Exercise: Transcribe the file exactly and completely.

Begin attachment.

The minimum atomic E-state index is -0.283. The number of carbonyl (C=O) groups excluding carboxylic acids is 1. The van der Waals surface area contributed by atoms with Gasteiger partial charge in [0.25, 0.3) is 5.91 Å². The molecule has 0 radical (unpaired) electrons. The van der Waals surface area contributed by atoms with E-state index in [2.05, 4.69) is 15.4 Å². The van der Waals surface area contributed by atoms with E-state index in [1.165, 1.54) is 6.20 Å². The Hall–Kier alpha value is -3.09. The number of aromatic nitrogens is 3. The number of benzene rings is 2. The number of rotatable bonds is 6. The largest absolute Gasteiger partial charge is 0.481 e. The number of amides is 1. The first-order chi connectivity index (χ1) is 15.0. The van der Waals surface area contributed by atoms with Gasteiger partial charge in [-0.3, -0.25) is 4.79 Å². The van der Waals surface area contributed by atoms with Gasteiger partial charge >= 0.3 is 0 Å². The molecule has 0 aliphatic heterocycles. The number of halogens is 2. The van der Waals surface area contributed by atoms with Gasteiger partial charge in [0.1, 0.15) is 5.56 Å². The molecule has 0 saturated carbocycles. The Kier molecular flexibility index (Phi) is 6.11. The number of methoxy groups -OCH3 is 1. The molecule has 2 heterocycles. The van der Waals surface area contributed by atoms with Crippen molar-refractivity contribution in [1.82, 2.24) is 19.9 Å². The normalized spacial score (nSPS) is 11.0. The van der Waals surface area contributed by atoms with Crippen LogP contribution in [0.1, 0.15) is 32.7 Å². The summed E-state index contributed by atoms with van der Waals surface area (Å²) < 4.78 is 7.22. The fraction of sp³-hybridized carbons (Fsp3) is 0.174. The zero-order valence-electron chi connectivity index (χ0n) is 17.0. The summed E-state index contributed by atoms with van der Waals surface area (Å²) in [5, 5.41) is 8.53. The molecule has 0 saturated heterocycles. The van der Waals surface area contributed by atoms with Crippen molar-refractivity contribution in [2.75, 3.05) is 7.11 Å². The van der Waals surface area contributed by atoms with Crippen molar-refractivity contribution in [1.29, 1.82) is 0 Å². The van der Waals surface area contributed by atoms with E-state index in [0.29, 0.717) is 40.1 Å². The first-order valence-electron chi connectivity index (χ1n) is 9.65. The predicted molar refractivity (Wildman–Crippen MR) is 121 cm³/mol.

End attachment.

The minimum atomic E-state index is -0.283. The number of carbonyl (C=O) groups excluding carboxylic acids is 1. The van der Waals surface area contributed by atoms with Gasteiger partial charge in [0.25, 0.3) is 5.91 Å². The molecule has 0 radical (unpaired) electrons. The van der Waals surface area contributed by atoms with E-state index in [2.05, 4.69) is 15.4 Å². The van der Waals surface area contributed by atoms with E-state index in [1.165, 1.54) is 6.20 Å². The Hall–Kier alpha value is -3.09. The number of aromatic nitrogens is 3. The number of benzene rings is 2. The number of rotatable bonds is 6. The largest absolute Gasteiger partial charge is 0.481 e. The number of amides is 1. The first-order chi connectivity index (χ1) is 15.0. The van der Waals surface area contributed by atoms with Gasteiger partial charge in [-0.3, -0.25) is 4.79 Å². The van der Waals surface area contributed by atoms with Gasteiger partial charge >= 0.3 is 0 Å². The molecule has 0 aliphatic heterocycles. The number of halogens is 2. The van der Waals surface area contributed by atoms with Gasteiger partial charge in [0.1, 0.15) is 5.56 Å². The molecule has 0 saturated carbocycles. The Kier molecular flexibility index (Phi) is 6.11. The number of methoxy groups -OCH3 is 1. The molecule has 2 heterocycles. The van der Waals surface area contributed by atoms with Crippen molar-refractivity contribution in [1.82, 2.24) is 19.9 Å². The normalized spacial score (nSPS) is 11.0. The van der Waals surface area contributed by atoms with Crippen LogP contribution in [0.1, 0.15) is 32.7 Å². The summed E-state index contributed by atoms with van der Waals surface area (Å²) < 4.78 is 7.22. The fraction of sp³-hybridized carbons (Fsp3) is 0.174. The zero-order valence-electron chi connectivity index (χ0n) is 17.0. The summed E-state index contributed by atoms with van der Waals surface area (Å²) in [5, 5.41) is 8.53. The molecule has 0 saturated heterocycles. The van der Waals surface area contributed by atoms with Crippen molar-refractivity contribution in [2.75, 3.05) is 7.11 Å². The van der Waals surface area contributed by atoms with Crippen molar-refractivity contribution in [1.29, 1.82) is 0 Å². The van der Waals surface area contributed by atoms with E-state index in [0.29, 0.717) is 40.1 Å². The first-order valence-electron chi connectivity index (χ1n) is 9.65. The predicted molar refractivity (Wildman–Crippen MR) is 121 cm³/mol.